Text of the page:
Clinical Insights and Emerging Strategies in Managing Cutaneous T-Cell Lymphoma
May 2017 | Volume 16 | Issue 5 | Original Article | 405 | Copyright © 2017
Christina C. Patrone BAa and Larisa J. Geskin MD FAADb
aColumbia University College of Physicians & Surgeons, New York, NY bDepartment of Dermatology, Columbia University Medical Center, New York, NY
Mycosis Fungoides and Sézary Syndrome, the two most common types of Cutaneous T-Cell Lymphoma (CTCL), present many management challenges for dermatologists. Here, we provide a comprehensive review of up-to-date literature, guidelines, and expert clinical insights. We highlight the updates in the World Health Organization Classification of Cutaneous Lymphomas; we summarize the epidemiology, including a recently observed stabilization of increasing incidence of CTCL in the past decade and increased incidence in males, blacks, and veterans; we also provide the most recent updates on prognostic factors for CTCL. Utilization of Next-Generation Sequencing and other novel technologies has shed light on pathogenic mechanisms of CTCL, including immune dysregulation, antigen stimulation, and genomic alterations. CTCL management still remains a significant challenge due to lack of standardization of therapies for every stage of the disease. We provide a straightforward approach to clinical evaluation, diagnostic workup via immunophenotyping and molecular studies, staging guidelines, and select treatment strategies in Mycosis Fungoides and Sézary Syndrome. CTCL patients require individualized, holistic, and multidisciplinary care, for whom addressing management in different skin types and prioritizing quality of life issues are essential.
J Drugs Dermatol. 2017;16(5):405-412.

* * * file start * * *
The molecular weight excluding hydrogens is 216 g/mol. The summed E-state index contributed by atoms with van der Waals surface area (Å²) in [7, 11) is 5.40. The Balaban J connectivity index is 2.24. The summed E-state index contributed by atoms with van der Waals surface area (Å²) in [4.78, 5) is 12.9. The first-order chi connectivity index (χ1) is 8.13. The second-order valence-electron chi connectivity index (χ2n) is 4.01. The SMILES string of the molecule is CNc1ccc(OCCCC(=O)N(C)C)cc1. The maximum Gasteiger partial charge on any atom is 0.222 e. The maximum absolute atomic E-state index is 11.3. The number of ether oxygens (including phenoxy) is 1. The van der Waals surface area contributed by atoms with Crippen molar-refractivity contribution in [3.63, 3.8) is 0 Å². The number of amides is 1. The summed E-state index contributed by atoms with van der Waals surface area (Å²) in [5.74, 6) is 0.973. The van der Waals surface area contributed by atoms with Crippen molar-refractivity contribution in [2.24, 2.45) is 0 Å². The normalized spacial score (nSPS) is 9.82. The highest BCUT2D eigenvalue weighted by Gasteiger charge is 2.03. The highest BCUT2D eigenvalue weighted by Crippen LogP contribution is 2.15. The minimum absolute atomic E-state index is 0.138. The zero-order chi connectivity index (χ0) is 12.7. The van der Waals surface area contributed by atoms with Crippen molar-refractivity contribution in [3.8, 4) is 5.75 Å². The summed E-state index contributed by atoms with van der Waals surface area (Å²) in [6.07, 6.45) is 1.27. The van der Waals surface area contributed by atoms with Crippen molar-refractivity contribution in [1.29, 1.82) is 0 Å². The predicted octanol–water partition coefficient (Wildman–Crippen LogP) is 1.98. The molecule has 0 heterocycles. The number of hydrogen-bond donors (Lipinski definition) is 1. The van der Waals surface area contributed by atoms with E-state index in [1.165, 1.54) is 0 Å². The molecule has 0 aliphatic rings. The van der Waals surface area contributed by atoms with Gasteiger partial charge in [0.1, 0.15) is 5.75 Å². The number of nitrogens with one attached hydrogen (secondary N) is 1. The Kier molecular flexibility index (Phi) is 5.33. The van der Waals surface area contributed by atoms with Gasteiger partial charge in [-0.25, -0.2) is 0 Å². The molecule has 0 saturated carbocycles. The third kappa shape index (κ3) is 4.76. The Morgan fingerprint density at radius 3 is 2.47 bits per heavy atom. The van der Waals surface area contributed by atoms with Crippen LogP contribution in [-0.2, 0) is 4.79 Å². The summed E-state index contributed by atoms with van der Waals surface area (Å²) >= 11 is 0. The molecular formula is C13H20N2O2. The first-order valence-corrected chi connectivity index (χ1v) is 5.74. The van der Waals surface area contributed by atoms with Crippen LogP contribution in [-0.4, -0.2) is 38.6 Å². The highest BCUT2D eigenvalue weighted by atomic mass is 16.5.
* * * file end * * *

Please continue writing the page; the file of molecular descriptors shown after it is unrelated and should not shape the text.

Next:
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Cutaneous T-Cell Lymphoma (CTCL) is a heterogeneous group of Non-Hodgkin’s lymphomas arising from mature T-cells. CTCL is a rare but important entity for all dermatologists to become familiar with in order to facilitate diagnosis and management. This review will focus on the two most common types of CTCL, Mycosis Fungoides (MF), and Sézary Syndrome (SS), summarizing the latest evidence-based guidelines, including classification, epidemiology, clinical presentation, diagnosis, pathophysiology, and treatment strategies. We will highlight management of CTCL in patients with Fitzpatrick skin types IV-VI and issues affecting quality of life. CTCL represents a unique intersection of dermatology, immunology, and oncology, and requires multidisciplinary management. Classification The term Mycosis Fungoides was first coined in 1806 to describe a patient with cutaneous patches that progressed into plaques and tumors.1 Sézary Syndrome was first documented in 1933 as a syndrome of pruritus, generalized erythroderma, and abnormal hyperconvoluted lymphoid cells in the blood.2 The distinction between primary cutaneous and primary systemic lymphomas was first made in 19753; prior to that time cutaneous lymphomas were managed in the same manner as their nodal counterparts. In 2005, the World Health Organization (WHO) and the European Organization for Research and Treatment of Cancer (EORTC) published a collaborative WHO-EORTC Classification of Cutaneous Lymphomas,4 for the first time attempting to unify these entities to optimize diagnosis, therapy and clinical investigation in these diseases. The WHO integrated these entities in its 2008 WHO Classification of Tumours of Haematopoietic and Lymphoid Tissues, Fourth Edition.5 These definitions are accepted world-wide by dermatologists, oncologists, pathologists, and dermatopathologists. The latest WHO classification was recently revised and the official monograph is currently pending. Notable updates include adding “Primary cutaneous acral CD8+ T-cell lymphoma” as a provisional entity and changing “Primary cutaneous CD4+ small/medium T-cell lymphoma” to “primary cutaneous CD4+ small/medium T-cell lymphoproliferative disorder” to reflect its indolent behavior and favorable prognosis.6 About 50% of cutaneous lymphoma cases classified by the WHO-EORTC are Mycosis Fungoides (MF) (44%) and its variants, Folliculotropic MF (4%), Pagetoid Reticulosis (<1%), and Granulomatous Slack Skin (<1%). MF is defined as an epidermotropic proliferation of small to medium sized T lymphocytes with cerebriform nuclei, characterized by the evolution of patches, plaques, and tumors.4 3% of CTCL cases are Sézary Syndrome, classically defined by the triad of erythroderma, generalized lymphadenopathy, and the presence of neoplastic Sézary cells circulating in the peripheral blood.7 Whether MF and SS are distinct diseases or exist on a spectrum is controversial, but SS is officially classified as a separate disease